Scotland’s sewers could contain enough natural heat to warm Glasgow for more than 15 years.
The claim comes in a study carried out by Scottish Water Horizons for Scottish Renewables, which shows how renewable energy technology like heat pumps could be used to harness that energy potential.
Scottish Water Horizon’s business development manager Donald MacBrayne said: “Water that is flushed down the drain from homes and businesses represents a significant source of thermal energy.
“Usually, this heat is lost during the treatment process and when treated effluent is returned to the environment. By tapping into this resource using heat recovery technology we can provide a sustainable heating solution which brings both cost, carbon and wider environmental benefits.”
The study found that 921 million litres of wastewater and sewage is flushed down Scots toilets and plugholes every day.
The researchers found that by capturing the warmth over 10,000 tonnes of CO2 could be prevented from entering the atmosphere.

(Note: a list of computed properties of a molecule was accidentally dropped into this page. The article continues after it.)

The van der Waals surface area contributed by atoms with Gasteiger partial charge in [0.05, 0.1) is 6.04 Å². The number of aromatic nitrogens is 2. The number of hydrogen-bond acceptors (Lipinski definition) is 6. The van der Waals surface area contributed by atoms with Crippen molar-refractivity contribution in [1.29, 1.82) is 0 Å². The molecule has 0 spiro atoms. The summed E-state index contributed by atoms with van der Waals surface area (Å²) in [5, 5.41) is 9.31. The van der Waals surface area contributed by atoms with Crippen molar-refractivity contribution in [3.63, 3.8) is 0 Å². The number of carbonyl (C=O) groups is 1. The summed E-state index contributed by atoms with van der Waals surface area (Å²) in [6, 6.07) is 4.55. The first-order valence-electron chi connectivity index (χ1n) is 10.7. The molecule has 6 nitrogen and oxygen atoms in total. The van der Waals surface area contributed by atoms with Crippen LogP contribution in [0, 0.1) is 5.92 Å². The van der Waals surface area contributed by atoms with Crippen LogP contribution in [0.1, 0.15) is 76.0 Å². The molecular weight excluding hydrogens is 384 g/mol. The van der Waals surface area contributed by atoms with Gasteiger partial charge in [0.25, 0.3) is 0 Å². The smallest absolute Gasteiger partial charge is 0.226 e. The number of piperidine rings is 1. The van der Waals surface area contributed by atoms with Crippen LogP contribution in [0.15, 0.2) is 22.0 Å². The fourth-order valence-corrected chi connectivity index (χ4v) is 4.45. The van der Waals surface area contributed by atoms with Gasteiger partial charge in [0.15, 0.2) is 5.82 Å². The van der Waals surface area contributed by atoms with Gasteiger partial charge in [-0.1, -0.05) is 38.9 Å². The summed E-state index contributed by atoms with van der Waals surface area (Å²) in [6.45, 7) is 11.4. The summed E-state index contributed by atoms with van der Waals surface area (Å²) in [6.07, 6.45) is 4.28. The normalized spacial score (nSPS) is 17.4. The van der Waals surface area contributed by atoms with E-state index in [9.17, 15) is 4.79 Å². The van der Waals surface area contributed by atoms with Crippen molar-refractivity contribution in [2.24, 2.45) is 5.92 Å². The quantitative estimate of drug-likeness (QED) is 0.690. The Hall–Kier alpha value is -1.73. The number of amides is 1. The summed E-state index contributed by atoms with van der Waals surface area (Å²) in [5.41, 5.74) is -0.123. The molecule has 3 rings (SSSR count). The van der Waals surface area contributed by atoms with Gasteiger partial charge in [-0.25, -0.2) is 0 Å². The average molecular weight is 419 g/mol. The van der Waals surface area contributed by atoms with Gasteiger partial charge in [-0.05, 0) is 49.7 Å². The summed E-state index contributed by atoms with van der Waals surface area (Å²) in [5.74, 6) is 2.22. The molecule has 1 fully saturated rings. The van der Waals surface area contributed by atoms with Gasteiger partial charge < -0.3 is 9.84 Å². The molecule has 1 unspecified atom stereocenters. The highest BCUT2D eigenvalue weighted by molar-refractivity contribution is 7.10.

Water in UK sewers can reach temperatures of 21 degrees celcius and maintains a constant temperature throughout the year.
Scottish Renewables policy manager Stephanie Clark said: “These new figures show the enormous scale of the energy we are literally flushing away every day.
“Water which is used in homes and businesses collects heat from the air around it, as in a toilet cistern, or is heated, as in dishwashers and showers. That’s in addition to the energy that it gains from the sun when stored in reservoirs.
“Technology now exists which allows us to capture that energy, and waste heat can play an important role in helping us reach our challenging climate change targets.”